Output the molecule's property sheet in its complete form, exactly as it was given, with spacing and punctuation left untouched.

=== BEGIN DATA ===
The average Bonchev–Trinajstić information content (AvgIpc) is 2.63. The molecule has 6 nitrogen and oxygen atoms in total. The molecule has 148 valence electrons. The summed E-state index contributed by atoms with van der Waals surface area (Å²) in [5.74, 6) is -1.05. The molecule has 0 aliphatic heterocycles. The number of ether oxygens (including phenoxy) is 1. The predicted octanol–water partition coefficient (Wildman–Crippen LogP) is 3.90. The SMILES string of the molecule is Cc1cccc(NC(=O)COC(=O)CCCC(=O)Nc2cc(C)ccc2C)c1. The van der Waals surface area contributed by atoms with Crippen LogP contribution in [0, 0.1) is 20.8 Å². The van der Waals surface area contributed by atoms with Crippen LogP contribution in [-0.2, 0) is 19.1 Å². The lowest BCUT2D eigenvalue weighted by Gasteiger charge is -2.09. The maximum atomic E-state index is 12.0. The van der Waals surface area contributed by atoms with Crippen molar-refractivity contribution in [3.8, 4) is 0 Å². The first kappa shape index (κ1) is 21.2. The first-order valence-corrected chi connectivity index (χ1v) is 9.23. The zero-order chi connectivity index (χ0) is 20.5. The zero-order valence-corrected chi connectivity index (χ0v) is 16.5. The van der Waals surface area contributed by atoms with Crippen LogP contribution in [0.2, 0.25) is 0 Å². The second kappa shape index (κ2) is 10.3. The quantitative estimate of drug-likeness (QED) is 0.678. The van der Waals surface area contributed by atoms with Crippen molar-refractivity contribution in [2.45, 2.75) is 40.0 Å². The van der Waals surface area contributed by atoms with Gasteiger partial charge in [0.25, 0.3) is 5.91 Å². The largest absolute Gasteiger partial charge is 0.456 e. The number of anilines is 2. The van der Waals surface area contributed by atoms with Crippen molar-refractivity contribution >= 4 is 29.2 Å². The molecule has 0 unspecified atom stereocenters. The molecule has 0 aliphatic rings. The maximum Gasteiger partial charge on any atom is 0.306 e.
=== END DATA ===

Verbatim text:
The average Bonchev–Trinajstić information content (AvgIpc) is 2.63. The molecule has 6 nitrogen and oxygen atoms in total. The molecule has 148 valence electrons. The summed E-state index contributed by atoms with van der Waals surface area (Å²) in [5.74, 6) is -1.05. The molecule has 0 aliphatic heterocycles. The number of ether oxygens (including phenoxy) is 1. The predicted octanol–water partition coefficient (Wildman–Crippen LogP) is 3.90. The SMILES string of the molecule is Cc1cccc(NC(=O)COC(=O)CCCC(=O)Nc2cc(C)ccc2C)c1. The van der Waals surface area contributed by atoms with Crippen LogP contribution in [0, 0.1) is 20.8 Å². The van der Waals surface area contributed by atoms with Crippen LogP contribution in [-0.2, 0) is 19.1 Å². The lowest BCUT2D eigenvalue weighted by Gasteiger charge is -2.09. The maximum atomic E-state index is 12.0. The van der Waals surface area contributed by atoms with Crippen molar-refractivity contribution in [3.8, 4) is 0 Å². The first kappa shape index (κ1) is 21.2. The first-order valence-corrected chi connectivity index (χ1v) is 9.23. The zero-order chi connectivity index (χ0) is 20.5. The zero-order valence-corrected chi connectivity index (χ0v) is 16.5. The van der Waals surface area contributed by atoms with Crippen LogP contribution in [0.2, 0.25) is 0 Å². The second kappa shape index (κ2) is 10.3. The quantitative estimate of drug-likeness (QED) is 0.678. The van der Waals surface area contributed by atoms with Crippen molar-refractivity contribution in [2.45, 2.75) is 40.0 Å². The van der Waals surface area contributed by atoms with Gasteiger partial charge in [0.25, 0.3) is 5.91 Å². The largest absolute Gasteiger partial charge is 0.456 e. The number of anilines is 2. The van der Waals surface area contributed by atoms with Crippen molar-refractivity contribution >= 4 is 29.2 Å². The molecule has 0 unspecified atom stereocenters. The molecule has 0 aliphatic rings. The maximum Gasteiger partial charge on any atom is 0.306 e.